Image: BBC/Javier Hirschfeld/Getty Images
When my family moved some 20 years ago from rainy London to the German countryside, I was thrilled to live in a place with what I considered a “proper winter”. In January or February, the snow would usually stay with us for a few weeks – sometimes knee-deep and liberating me from school. I’d go sledging, build igloo-like caves, or join my parents throwing snowballs for our dogs and – perhaps unfairly – laugh at their hopeless quests to retrieve them from mounds of snow. But over time, those spectacular winters turned into a mundane drizzle. In recent years, my parents – with whom I usually spend the winter – have rarely seen an inch of snow, and if they did, it quickly turned into slush.
I’m privileged to be distant from the most dramatic effects of climate change, like forest infernos or devastating hurricanes. Yet the silent transformation of winter’s character can also weigh on one’s psyche. To me, it’s more than just a reminder of the wrenching planetary change we’ve caused and the hopelessness and anger I associate with it. There is something unique to witnessing the deterioration of this season. Some Nordic countries have words that come close to this feeling, like the Finnish “lumiahdistus”, describing an anxiety related to desiring snow or not knowing whether it will come. In English, we might sum it up as “winter grief”.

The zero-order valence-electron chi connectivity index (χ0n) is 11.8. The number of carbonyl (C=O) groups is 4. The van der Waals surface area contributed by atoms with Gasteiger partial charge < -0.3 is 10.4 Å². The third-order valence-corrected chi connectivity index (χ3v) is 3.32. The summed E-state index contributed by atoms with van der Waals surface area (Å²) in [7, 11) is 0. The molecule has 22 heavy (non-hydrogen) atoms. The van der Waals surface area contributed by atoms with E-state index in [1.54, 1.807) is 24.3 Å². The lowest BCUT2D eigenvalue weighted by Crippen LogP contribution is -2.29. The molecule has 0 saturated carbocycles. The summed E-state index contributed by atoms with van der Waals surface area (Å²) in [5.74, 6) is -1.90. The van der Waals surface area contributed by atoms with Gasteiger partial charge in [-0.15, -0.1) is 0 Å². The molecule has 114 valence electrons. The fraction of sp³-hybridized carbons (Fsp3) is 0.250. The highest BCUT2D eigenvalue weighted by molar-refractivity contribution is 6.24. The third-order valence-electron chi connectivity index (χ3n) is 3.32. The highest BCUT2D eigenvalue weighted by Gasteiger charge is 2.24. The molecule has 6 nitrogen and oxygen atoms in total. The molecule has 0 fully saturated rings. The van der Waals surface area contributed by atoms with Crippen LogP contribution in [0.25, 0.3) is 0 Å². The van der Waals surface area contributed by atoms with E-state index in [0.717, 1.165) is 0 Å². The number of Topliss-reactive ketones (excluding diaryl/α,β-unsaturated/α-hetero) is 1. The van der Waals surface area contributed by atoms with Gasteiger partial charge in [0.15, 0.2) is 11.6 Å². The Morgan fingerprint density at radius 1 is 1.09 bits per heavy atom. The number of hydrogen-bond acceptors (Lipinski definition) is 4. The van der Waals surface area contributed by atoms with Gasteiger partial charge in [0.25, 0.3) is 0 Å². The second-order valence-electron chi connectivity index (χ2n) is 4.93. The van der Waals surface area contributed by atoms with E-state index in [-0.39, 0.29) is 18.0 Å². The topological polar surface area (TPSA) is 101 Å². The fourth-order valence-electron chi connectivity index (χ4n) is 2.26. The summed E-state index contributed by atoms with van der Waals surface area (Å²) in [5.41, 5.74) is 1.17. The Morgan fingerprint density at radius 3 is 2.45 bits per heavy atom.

Read my essay for BBC Future about how the loss of true winters is affecting our traditions, culture, and identity.